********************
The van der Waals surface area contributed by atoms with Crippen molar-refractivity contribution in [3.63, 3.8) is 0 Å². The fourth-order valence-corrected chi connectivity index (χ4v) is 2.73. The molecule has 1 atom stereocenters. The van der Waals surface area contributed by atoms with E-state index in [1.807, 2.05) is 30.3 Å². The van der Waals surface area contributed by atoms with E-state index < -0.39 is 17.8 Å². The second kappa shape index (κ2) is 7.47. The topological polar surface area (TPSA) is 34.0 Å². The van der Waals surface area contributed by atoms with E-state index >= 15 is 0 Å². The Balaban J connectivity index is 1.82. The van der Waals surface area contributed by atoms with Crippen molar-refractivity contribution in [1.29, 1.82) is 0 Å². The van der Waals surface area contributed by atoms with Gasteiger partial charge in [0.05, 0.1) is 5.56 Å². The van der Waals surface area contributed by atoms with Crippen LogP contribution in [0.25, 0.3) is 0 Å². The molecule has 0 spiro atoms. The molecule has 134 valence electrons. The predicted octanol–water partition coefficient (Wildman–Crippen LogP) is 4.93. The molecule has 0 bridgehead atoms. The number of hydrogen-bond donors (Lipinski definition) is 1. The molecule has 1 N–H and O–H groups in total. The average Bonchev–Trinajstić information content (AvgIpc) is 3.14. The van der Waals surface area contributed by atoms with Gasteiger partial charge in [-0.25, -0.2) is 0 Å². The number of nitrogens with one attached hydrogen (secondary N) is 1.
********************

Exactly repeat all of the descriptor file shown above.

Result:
The van der Waals surface area contributed by atoms with Crippen molar-refractivity contribution in [3.63, 3.8) is 0 Å². The fourth-order valence-corrected chi connectivity index (χ4v) is 2.73. The molecule has 1 atom stereocenters. The van der Waals surface area contributed by atoms with E-state index in [1.807, 2.05) is 30.3 Å². The van der Waals surface area contributed by atoms with E-state index < -0.39 is 17.8 Å². The second kappa shape index (κ2) is 7.47. The topological polar surface area (TPSA) is 34.0 Å². The van der Waals surface area contributed by atoms with E-state index >= 15 is 0 Å². The Balaban J connectivity index is 1.82. The van der Waals surface area contributed by atoms with Crippen molar-refractivity contribution in [1.29, 1.82) is 0 Å². The van der Waals surface area contributed by atoms with Gasteiger partial charge in [0.05, 0.1) is 5.56 Å². The van der Waals surface area contributed by atoms with Crippen LogP contribution in [0.25, 0.3) is 0 Å². The molecule has 0 spiro atoms. The molecule has 134 valence electrons. The predicted octanol–water partition coefficient (Wildman–Crippen LogP) is 4.93. The molecule has 0 bridgehead atoms. The number of hydrogen-bond donors (Lipinski definition) is 1. The molecule has 1 N–H and O–H groups in total. The average Bonchev–Trinajstić information content (AvgIpc) is 3.14. The van der Waals surface area contributed by atoms with Gasteiger partial charge in [-0.25, -0.2) is 0 Å². The number of nitrogens with one attached hydrogen (secondary N) is 1.